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Upward swing in demand for fast food assets

KFC_ARTARMON_STORE_FRONT_ENTRANCEInvestor demand for fast food assets continues to far outstrip supply and drive a market upswing, according to property firm Burgess Rawson’s latest investment report on the sector.

The report highlights fast food sales yields have compressed from a median 6.95 per cent in 2012 to 4.92 per cent in 2017/18, across metropolitan and regional locations. These investments generally range in price from under $1 million to $6 million with incomes starting from approximately $35,000 p.a. for a regional shop front.

“These highly-sought after assets have a low risk profile with an upside and continue to grow in popularity, particularly with investors who own self-managed super funds,” said Simon Staddon, director at Burgess Rawson.

“They offer long-term indexed income streams, underpinned by strong land values.

“Demand continues to increase for these tightly held set and forget assets, with many landlords holding multiple properties. Investors are prepared to pay a premium to de-risk their property portfolios.”

Burgess Rawson, has sold over 78 per cent of major drive through freestanding fast food assets Australia-wide over the past five years with sales totalling over $310 million.

“These assets are an excellent investment to include in a balanced property portfolio,” said Neil Honan, managing director of Honan Partners Chartered Accountants.

“Three of the biggest global brands – McDonalds, KFC and Hungry Jacks continue to invest heavily in expansion plans, they have strong lease covenants and the structure of leases is often 10 years with the option to extend by 10 years to offer tenure security.

“In addition, food is a defensive asset class that is recession proof – people always need to buy food, long operating hours offers excellent value from a rental perspective and new fit-outs which cost in some cases hundreds of thousands of dollars, enable strong depreciation.”

Digital demand heats up

Investor interest in the fast food sector is being driven by the sector’s ability to embrace digital technology; Australia’s appetite for fast food; relative affordability, identifiable global brands; and prominent locations with secure long-term tenants, according to Staddon.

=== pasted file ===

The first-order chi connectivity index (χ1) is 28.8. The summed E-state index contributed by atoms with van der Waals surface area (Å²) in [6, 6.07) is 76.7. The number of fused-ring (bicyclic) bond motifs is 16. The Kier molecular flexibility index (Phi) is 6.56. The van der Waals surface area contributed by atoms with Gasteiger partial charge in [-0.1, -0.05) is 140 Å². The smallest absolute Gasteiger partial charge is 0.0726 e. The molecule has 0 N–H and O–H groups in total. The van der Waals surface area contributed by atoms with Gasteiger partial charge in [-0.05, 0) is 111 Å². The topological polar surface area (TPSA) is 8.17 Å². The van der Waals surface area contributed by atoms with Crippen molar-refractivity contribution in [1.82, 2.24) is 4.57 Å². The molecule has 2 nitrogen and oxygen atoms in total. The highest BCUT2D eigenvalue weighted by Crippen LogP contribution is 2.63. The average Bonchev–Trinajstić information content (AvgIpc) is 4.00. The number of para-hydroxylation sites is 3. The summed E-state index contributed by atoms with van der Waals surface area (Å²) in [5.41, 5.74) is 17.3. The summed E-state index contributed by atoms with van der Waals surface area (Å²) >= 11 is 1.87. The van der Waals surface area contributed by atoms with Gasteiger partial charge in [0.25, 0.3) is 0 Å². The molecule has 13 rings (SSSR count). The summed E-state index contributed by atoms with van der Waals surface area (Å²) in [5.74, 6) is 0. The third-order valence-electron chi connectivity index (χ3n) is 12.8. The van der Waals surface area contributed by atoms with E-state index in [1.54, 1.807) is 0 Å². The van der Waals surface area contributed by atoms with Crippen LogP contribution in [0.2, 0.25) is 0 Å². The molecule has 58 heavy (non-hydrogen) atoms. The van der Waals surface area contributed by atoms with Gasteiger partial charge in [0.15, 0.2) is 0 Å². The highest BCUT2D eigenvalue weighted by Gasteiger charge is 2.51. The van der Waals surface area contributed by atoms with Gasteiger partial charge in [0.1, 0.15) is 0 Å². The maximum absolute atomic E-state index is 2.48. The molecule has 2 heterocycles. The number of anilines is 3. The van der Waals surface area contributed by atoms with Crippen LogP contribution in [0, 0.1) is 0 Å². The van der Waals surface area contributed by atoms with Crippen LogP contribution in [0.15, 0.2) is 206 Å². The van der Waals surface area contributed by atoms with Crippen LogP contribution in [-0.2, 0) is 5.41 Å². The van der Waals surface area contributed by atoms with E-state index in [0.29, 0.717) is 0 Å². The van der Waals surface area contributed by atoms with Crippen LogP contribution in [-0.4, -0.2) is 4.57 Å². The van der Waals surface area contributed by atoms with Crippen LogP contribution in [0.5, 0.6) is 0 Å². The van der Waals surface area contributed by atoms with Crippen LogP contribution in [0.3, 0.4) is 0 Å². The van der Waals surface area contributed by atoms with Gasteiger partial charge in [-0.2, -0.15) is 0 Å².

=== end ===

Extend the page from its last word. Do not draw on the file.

“The fast food sector’s capacity to embrace digital technology has helped accelerate growth,” he said.

“Early adopters who harnessed the potential of Uber Eats have witnessed a significant increase in sales and customer reach. As the commercial investment market continues to grow, investors are often placing more importance on the asset class as opposed to geographical location.

“The yield differential for fast food assets in metropolitan and regional areas has narrowed. There is now a minimal yield difference between the two,” who pointed to the recent sale of a Guzman Y Gomez in regional Coffs Harbour in NSW as demonstrative of the yield differential.

“It sold on a low 4.50 per cent yield in December 2017, which is considered a metropolitan yield [the lower the yield the higher the price].

“Whilst location was an important driver for the purchaser from Perth, the asset class and tenancy profile were the primary motivators.”

Freestanding Drive Thru SalesGrowth in the fast food services industry in Australia has been strong over the past five years (2013 – 2018) with revenue rising by 3.7 per cent annually to $20 billion. There are just over 24 million Australians who eat out on average two to three times a week, which is more than 50 million meals each week, or 2.5 billion in a year, according to Source: Eat Out in Australia 2017 Respondent Summary.

“Emerging players to watch in the fast food space include Oliver’s, Zambero, Guzman y Gomez and Taco Bell,” said Ingrid Filmer, director at Burgess Rawson.

“Core global players including Hungry Jacks, KFC, McDonalds and Red Rooster continue to invest heavily with robust expansion plans.

“Australians enjoy eating out and this trend set to continue. The expanding list of fast food choices including healthy options will grow to cater for the masses. We are also noticing a move towards ‘going green’. The younger generation – Gen Y in particular is driving an interest in giving back to local communities and environmental initiatives.”

“Sustainability programs by franchisees and vendors in the areas where they operate is helping engender community spirit and expand customer bases,” added Filmer.

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